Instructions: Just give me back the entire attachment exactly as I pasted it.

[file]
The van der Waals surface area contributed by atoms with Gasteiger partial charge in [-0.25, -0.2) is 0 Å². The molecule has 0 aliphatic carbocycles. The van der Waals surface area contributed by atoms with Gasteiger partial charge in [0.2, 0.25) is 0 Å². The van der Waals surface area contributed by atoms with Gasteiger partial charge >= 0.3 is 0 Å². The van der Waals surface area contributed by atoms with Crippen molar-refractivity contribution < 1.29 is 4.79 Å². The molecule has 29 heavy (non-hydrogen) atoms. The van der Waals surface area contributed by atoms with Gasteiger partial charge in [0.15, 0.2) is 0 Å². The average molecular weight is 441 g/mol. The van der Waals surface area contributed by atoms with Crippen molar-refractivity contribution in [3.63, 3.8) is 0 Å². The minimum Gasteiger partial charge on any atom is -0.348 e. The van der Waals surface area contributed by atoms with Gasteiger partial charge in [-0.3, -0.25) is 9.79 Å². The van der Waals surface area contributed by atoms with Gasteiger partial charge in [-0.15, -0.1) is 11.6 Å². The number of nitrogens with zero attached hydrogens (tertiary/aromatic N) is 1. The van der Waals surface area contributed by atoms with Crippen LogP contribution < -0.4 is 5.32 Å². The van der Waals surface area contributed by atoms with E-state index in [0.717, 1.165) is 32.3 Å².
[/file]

The van der Waals surface area contributed by atoms with Gasteiger partial charge in [-0.25, -0.2) is 0 Å². The molecule has 0 aliphatic carbocycles. The van der Waals surface area contributed by atoms with Gasteiger partial charge in [0.2, 0.25) is 0 Å². The van der Waals surface area contributed by atoms with Gasteiger partial charge >= 0.3 is 0 Å². The van der Waals surface area contributed by atoms with Crippen molar-refractivity contribution < 1.29 is 4.79 Å². The molecule has 29 heavy (non-hydrogen) atoms. The van der Waals surface area contributed by atoms with Gasteiger partial charge in [0.15, 0.2) is 0 Å². The average molecular weight is 441 g/mol. The van der Waals surface area contributed by atoms with Crippen molar-refractivity contribution in [3.63, 3.8) is 0 Å². The minimum Gasteiger partial charge on any atom is -0.348 e. The van der Waals surface area contributed by atoms with Gasteiger partial charge in [-0.3, -0.25) is 9.79 Å². The van der Waals surface area contributed by atoms with Gasteiger partial charge in [-0.15, -0.1) is 11.6 Å². The number of nitrogens with zero attached hydrogens (tertiary/aromatic N) is 1. The van der Waals surface area contributed by atoms with Crippen LogP contribution < -0.4 is 5.32 Å². The van der Waals surface area contributed by atoms with E-state index in [0.717, 1.165) is 32.3 Å².